Some companies even have a line item on their budget just for failures. Backroads is a Northern California–based touring company that leads 30,000 people a year on trips to places like Africa, Myanmar and Tuscany -- where travel mishaps can quickly ruin a customer’s trip. That’s why CEO Tom Hale has set aside “hundreds of thousands of dollars” for refunds, which he has given out even if a problem wasn’t Backroads’ fault. “We bend over backward to make our guests feel really good about any and all interactions with the company,” Hale says. Most startups may not be able to set aside quite that much cash, but Hale suggests doing what you can. “If repeat business matters to you, if your reputation matters to you and you want to be the best you can be,” he says, then you need a way to quickly make things right.
Just say no (sometimes). At the beginning, you’ll want to take on every gig that comes your way -- but it’s better to do a great job on the right project
than a poor job on the wrong one.
Altimeter Group provides data-strategy consulting services to the likes of Google, Salesforce and Cisco -- but in its early days, it had just one major customer. Signing that one was a big deal, but Altimeter’s founder and CEO, Charlene Li, began to regret it. The company wanted a lot of tactical specifics, but Altimeter had something different to offer. “After two weeks, we realized we couldn’t meet their expectations -- and rather than bashing our heads against the wall, we met with the client and said it wasn’t working,” Li says.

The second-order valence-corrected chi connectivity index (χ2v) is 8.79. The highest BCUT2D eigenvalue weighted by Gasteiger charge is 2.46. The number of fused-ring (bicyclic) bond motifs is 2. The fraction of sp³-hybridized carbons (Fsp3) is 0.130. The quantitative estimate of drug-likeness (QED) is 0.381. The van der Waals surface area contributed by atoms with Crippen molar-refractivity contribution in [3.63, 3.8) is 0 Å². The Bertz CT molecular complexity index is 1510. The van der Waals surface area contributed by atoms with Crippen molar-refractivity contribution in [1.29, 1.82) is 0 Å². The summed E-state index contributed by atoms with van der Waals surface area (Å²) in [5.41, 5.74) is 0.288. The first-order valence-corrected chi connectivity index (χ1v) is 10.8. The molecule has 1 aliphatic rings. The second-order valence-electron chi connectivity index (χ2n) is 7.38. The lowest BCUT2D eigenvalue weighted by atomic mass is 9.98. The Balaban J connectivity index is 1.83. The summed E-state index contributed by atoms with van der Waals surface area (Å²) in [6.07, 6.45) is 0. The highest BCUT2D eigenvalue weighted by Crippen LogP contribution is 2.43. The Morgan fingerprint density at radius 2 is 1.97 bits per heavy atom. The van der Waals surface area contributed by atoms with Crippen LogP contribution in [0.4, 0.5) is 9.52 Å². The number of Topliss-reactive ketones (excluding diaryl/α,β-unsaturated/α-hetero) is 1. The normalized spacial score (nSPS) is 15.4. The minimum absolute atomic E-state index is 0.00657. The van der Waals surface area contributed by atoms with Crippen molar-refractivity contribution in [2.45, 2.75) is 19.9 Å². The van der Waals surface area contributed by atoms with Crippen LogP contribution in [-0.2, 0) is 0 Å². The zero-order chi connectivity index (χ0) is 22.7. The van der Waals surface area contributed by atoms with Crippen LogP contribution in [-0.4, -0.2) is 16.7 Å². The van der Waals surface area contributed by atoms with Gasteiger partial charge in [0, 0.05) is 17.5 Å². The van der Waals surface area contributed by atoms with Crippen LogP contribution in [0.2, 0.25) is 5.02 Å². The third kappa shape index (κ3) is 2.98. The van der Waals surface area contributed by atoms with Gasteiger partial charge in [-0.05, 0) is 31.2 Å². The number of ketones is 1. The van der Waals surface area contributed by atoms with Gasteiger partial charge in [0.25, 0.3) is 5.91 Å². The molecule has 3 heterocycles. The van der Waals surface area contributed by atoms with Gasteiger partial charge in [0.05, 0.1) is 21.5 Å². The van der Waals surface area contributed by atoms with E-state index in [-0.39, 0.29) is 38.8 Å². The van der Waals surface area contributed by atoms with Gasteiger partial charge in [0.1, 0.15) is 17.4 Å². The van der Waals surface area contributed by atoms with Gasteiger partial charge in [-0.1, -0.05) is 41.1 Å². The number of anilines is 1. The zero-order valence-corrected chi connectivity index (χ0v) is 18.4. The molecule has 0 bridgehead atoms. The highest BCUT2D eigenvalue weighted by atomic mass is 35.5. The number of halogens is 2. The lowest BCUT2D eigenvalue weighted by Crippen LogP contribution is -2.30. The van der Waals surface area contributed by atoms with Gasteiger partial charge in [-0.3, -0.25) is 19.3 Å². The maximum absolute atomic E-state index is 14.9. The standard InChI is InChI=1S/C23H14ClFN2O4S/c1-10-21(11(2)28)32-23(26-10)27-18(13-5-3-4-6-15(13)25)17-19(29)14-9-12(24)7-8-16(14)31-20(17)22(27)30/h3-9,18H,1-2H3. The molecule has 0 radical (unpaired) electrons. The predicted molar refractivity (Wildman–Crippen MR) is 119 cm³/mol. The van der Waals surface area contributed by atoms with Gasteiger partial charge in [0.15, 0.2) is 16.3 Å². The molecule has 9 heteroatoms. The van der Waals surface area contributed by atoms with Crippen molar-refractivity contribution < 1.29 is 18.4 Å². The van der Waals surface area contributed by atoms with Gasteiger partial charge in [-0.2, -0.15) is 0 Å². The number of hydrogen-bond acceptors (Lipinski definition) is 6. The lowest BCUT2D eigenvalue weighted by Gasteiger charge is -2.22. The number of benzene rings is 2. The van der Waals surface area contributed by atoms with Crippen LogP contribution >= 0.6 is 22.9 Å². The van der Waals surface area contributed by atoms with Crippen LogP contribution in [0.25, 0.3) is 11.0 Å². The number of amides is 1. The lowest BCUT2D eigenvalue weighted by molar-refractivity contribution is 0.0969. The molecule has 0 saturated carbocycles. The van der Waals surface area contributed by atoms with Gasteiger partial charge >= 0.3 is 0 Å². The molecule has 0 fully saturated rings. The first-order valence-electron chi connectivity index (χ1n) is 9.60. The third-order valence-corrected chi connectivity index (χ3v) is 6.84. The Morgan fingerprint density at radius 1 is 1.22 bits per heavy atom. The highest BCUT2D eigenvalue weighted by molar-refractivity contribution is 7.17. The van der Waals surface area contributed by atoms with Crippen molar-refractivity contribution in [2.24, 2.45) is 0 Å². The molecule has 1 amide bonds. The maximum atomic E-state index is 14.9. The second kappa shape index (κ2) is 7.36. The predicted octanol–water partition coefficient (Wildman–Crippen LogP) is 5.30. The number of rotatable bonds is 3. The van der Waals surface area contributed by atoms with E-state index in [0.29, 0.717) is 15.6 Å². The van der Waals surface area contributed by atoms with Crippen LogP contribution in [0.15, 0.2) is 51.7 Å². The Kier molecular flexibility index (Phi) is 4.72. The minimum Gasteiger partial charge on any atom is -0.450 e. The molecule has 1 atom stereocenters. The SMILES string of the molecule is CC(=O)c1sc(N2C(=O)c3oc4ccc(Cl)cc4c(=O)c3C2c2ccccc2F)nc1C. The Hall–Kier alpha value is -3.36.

The client paid for the 10 percent of work done and walked away. It was gut-wrenching at the time, but it paid off quickly. The tech client came back the following year and signed Altimeter Group to a project that better fit its strengths. “People remember the feeling of trust,” Li says. “What you do today isn’t just for the sale.” She was candid about what her company could and couldn’t deliver, and the client remembered that more than a short-term failure.